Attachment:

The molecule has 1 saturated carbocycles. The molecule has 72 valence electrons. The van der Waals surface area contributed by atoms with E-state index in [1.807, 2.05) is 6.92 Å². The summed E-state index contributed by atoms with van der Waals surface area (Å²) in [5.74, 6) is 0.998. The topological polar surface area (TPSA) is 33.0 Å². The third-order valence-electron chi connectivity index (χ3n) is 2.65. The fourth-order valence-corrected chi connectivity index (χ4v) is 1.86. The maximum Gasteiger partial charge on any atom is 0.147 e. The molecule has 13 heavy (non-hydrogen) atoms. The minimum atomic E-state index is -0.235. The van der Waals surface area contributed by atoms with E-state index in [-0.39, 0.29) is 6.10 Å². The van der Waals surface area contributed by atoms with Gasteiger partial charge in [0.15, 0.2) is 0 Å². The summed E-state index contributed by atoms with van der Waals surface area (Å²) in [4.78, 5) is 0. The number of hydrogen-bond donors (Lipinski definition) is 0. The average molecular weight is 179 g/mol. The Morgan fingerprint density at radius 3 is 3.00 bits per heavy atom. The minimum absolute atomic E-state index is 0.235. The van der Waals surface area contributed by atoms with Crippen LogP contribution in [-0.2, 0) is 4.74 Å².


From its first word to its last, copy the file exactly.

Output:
The molecule has 1 saturated carbocycles. The molecule has 72 valence electrons. The van der Waals surface area contributed by atoms with E-state index in [1.807, 2.05) is 6.92 Å². The summed E-state index contributed by atoms with van der Waals surface area (Å²) in [5.74, 6) is 0.998. The topological polar surface area (TPSA) is 33.0 Å². The third-order valence-electron chi connectivity index (χ3n) is 2.65. The fourth-order valence-corrected chi connectivity index (χ4v) is 1.86. The maximum Gasteiger partial charge on any atom is 0.147 e. The molecule has 13 heavy (non-hydrogen) atoms. The minimum atomic E-state index is -0.235. The van der Waals surface area contributed by atoms with E-state index in [-0.39, 0.29) is 6.10 Å². The van der Waals surface area contributed by atoms with Gasteiger partial charge in [0.15, 0.2) is 0 Å². The summed E-state index contributed by atoms with van der Waals surface area (Å²) in [4.78, 5) is 0. The number of hydrogen-bond donors (Lipinski definition) is 0. The average molecular weight is 179 g/mol. The Morgan fingerprint density at radius 3 is 3.00 bits per heavy atom. The minimum absolute atomic E-state index is 0.235. The van der Waals surface area contributed by atoms with Crippen LogP contribution in [-0.2, 0) is 4.74 Å².